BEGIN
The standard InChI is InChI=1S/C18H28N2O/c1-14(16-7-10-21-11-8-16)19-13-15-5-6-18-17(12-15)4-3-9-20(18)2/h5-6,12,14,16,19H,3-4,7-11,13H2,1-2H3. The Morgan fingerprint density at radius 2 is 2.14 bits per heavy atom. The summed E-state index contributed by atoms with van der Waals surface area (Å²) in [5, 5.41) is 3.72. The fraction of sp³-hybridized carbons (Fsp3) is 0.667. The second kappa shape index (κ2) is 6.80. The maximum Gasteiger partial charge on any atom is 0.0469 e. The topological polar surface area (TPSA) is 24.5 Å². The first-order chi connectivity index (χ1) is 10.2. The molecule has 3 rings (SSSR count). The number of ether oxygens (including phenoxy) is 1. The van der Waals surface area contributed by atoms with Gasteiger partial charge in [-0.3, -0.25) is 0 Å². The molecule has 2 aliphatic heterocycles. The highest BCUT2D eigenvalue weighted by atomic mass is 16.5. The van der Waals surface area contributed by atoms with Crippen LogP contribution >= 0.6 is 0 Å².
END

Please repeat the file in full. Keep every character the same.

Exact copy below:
The standard InChI is InChI=1S/C18H28N2O/c1-14(16-7-10-21-11-8-16)19-13-15-5-6-18-17(12-15)4-3-9-20(18)2/h5-6,12,14,16,19H,3-4,7-11,13H2,1-2H3. The Morgan fingerprint density at radius 2 is 2.14 bits per heavy atom. The summed E-state index contributed by atoms with van der Waals surface area (Å²) in [5, 5.41) is 3.72. The fraction of sp³-hybridized carbons (Fsp3) is 0.667. The second kappa shape index (κ2) is 6.80. The maximum Gasteiger partial charge on any atom is 0.0469 e. The topological polar surface area (TPSA) is 24.5 Å². The first-order chi connectivity index (χ1) is 10.2. The molecule has 3 rings (SSSR count). The number of ether oxygens (including phenoxy) is 1. The van der Waals surface area contributed by atoms with Gasteiger partial charge in [-0.3, -0.25) is 0 Å². The molecule has 2 aliphatic heterocycles. The highest BCUT2D eigenvalue weighted by atomic mass is 16.5. The van der Waals surface area contributed by atoms with Crippen LogP contribution >= 0.6 is 0 Å².